As autumn approaches, the fall webworm makes its arrival.
In late summer and early fall, you may begin to see the signs: thick webs full of hairy caterpillars suspended from the ends of tree branches. Webworms are the larvae of white or speckled moths; in fall they grow to approximately 1.5 inches long and are covered with gray-brown hair. Their heads can be either red or black.The webs you see are protective tents they build to shield themselves from the weather and from natural predators. They prefer to build on most species of ornamental and fruit trees; they do not feed on conifers. The fall webworm is a very common pest and is found all over the United States.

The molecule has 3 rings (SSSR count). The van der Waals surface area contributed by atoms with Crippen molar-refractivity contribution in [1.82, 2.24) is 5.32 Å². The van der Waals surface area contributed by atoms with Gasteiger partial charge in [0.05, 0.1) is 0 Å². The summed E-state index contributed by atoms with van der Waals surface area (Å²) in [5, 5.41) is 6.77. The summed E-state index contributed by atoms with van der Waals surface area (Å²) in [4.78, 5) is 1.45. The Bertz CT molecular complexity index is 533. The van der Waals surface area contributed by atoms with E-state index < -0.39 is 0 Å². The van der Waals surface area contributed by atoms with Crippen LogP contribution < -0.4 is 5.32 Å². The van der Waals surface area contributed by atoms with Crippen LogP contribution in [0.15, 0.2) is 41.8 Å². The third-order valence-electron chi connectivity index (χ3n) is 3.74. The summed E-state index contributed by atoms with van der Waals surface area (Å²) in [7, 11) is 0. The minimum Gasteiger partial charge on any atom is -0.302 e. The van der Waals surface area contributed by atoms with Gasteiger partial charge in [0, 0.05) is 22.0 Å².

Although they don't usually inflict any permanent damage, they aren't very pretty to look at. If you do find a web or damage from feeding larvae, simply break off the affected twig and destroy it. Webs that are too high up can be sprayed with a steady stream of water, breaking the web and exposing the larvae to predators. Just remember, the presence of a web is not an indication that your tree is structurally unsound or that it needs to be inspected. While infestations are worse in some years than in others, there is usually very little chance that the larvae have done any significant damage to your tree.